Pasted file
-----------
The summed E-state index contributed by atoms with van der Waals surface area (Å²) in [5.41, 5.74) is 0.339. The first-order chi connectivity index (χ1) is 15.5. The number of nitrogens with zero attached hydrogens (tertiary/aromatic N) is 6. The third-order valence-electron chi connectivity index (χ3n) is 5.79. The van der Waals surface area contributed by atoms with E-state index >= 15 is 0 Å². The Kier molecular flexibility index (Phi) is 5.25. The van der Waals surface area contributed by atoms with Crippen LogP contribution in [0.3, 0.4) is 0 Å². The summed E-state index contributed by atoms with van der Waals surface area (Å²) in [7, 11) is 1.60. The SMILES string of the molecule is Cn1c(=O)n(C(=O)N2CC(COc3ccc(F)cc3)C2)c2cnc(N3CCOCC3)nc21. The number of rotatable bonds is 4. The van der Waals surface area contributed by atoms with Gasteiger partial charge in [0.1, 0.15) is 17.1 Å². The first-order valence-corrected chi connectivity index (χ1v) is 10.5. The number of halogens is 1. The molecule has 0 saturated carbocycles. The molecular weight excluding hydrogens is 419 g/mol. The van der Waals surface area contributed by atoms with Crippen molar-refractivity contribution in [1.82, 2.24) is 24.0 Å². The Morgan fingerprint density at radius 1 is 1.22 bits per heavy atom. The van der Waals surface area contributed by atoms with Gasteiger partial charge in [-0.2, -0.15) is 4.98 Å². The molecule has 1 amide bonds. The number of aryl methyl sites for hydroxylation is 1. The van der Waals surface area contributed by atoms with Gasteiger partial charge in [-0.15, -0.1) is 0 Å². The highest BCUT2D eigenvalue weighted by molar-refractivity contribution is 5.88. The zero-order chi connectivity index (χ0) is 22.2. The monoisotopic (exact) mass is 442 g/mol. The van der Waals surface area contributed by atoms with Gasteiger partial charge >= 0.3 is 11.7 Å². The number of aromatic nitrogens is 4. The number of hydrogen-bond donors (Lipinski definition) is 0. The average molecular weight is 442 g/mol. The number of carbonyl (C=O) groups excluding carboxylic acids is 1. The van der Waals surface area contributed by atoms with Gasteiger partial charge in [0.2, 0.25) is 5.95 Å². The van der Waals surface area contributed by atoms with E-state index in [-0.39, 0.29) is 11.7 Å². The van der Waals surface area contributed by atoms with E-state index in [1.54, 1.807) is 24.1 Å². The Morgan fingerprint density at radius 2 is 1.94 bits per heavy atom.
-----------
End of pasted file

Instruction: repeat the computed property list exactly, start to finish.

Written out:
The summed E-state index contributed by atoms with van der Waals surface area (Å²) in [5.41, 5.74) is 0.339. The first-order chi connectivity index (χ1) is 15.5. The number of nitrogens with zero attached hydrogens (tertiary/aromatic N) is 6. The third-order valence-electron chi connectivity index (χ3n) is 5.79. The van der Waals surface area contributed by atoms with E-state index >= 15 is 0 Å². The Kier molecular flexibility index (Phi) is 5.25. The van der Waals surface area contributed by atoms with Crippen LogP contribution in [0.3, 0.4) is 0 Å². The summed E-state index contributed by atoms with van der Waals surface area (Å²) in [7, 11) is 1.60. The SMILES string of the molecule is Cn1c(=O)n(C(=O)N2CC(COc3ccc(F)cc3)C2)c2cnc(N3CCOCC3)nc21. The number of rotatable bonds is 4. The van der Waals surface area contributed by atoms with Gasteiger partial charge in [0.1, 0.15) is 17.1 Å². The first-order valence-corrected chi connectivity index (χ1v) is 10.5. The number of halogens is 1. The molecule has 0 saturated carbocycles. The molecular weight excluding hydrogens is 419 g/mol. The van der Waals surface area contributed by atoms with Crippen molar-refractivity contribution in [1.82, 2.24) is 24.0 Å². The Morgan fingerprint density at radius 1 is 1.22 bits per heavy atom. The van der Waals surface area contributed by atoms with Gasteiger partial charge in [-0.2, -0.15) is 4.98 Å². The molecule has 1 amide bonds. The number of aryl methyl sites for hydroxylation is 1. The van der Waals surface area contributed by atoms with Gasteiger partial charge in [-0.15, -0.1) is 0 Å². The highest BCUT2D eigenvalue weighted by molar-refractivity contribution is 5.88. The zero-order chi connectivity index (χ0) is 22.2. The monoisotopic (exact) mass is 442 g/mol. The van der Waals surface area contributed by atoms with Gasteiger partial charge >= 0.3 is 11.7 Å². The number of aromatic nitrogens is 4. The number of hydrogen-bond donors (Lipinski definition) is 0. The average molecular weight is 442 g/mol. The number of carbonyl (C=O) groups excluding carboxylic acids is 1. The van der Waals surface area contributed by atoms with Gasteiger partial charge in [0.2, 0.25) is 5.95 Å². The van der Waals surface area contributed by atoms with E-state index in [-0.39, 0.29) is 11.7 Å². The van der Waals surface area contributed by atoms with E-state index in [1.54, 1.807) is 24.1 Å². The Morgan fingerprint density at radius 2 is 1.94 bits per heavy atom.